We will be discussing HTML tutorials that I have actually used. There is no sense in me creating a tutorial when so many are available on the net. What we hope to do here is give you confidence in the ones you select. It's the code thats important, and we will all ways be pushing you toward what is called standards compliant or "valid" code.
It's the World Wide Web Consortium, better known as the W3C, who has taken on the task of developing the standards and keeping them growing with the technology. Then it's up to those who develop the browsers to decide how their products will display valid code. You should aim for valid code to do your part to make the web the best it can be, but don't worry about that for now. Let's find some good tutorials and make something happen! Create a folder in your Bookmarks and add these tutorials for reference.
HTML Tutorials by John C. Gilson
I'm a little loyal here since this is how I started. John is a teacher by profession and a fine person that will actually respond to your emails. This a great place to jump in because his style makes it seem easy. The only problem is that the first 21 lessons which are free have you learning HTML 3.2 and the latest is HTML 4.01. Thats not a big issue and can be actually helpful to see the evolution of HTML. He has another 23 lessons that he sells for $19.95 which bring you up to date. He is still sending me updates on all 44 Lessons that I bought a couple of years ago.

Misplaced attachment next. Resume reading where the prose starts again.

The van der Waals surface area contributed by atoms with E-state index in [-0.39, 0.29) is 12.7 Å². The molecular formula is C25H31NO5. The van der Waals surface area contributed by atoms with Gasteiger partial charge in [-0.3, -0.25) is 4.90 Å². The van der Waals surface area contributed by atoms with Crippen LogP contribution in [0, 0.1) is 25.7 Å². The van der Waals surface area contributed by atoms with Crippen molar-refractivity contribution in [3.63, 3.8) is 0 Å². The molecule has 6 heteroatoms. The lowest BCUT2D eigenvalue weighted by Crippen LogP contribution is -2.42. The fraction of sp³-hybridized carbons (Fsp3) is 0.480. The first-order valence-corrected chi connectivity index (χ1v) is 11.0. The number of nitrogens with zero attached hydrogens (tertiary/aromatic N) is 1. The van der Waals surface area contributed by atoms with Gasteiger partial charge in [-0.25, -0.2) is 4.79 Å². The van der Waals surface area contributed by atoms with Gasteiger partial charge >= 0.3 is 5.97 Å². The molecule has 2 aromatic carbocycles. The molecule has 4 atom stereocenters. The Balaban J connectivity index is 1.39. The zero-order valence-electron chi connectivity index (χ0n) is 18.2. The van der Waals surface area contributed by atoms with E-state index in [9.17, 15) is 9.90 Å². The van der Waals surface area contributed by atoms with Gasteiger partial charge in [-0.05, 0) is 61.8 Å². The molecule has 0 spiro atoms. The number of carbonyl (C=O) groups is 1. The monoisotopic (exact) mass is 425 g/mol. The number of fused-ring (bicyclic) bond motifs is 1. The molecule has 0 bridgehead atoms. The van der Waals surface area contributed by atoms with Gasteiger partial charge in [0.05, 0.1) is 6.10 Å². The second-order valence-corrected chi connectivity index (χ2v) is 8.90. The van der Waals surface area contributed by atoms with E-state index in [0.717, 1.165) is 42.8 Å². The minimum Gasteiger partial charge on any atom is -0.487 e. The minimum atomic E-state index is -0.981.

No matter which way you go get in the habit of using lower case in all your work in case your work survives long term and you decide to advance to XHTML. Click View Source in Firefox to see that this site has evolved to
XHTML ( HTML5 now).
W3Schools HTML Tutorial
W3Schools has a lot of different tutorials. There name gives you a feeling they are tied to the W3C in some way, but there was no evidence that we could find. The site is laid out real well and their HTML Tutorial makes a good reference when you want to find something fast later on. Read the introduction and the following page right now to get a feel for what they have.
Getting started with HTML
Dave Raggett with the W3C staff has authored this "short introduction to writing HTML" and his "page on advanced HTML." Now I know it's not really a tutorial as such, but it gives a great overview fast. Save the advance part for later.
I really thought that there were more than these that we could recommend, but after spending an hour or so looking that's it. You can of course do what I did and Google the term "html tutorial". What I found there was a lot of poorly done efforts or ones that touched on a specific area such as tables.
I don't have a book on HTML but I do have Sams Teach Yourself XML in 21 Days, and based on that and reading the user reviews at Amazon try Sams Teach Yourself HTML & XHTML in 24 Hours.The price is right and the Amazon link helps support this site.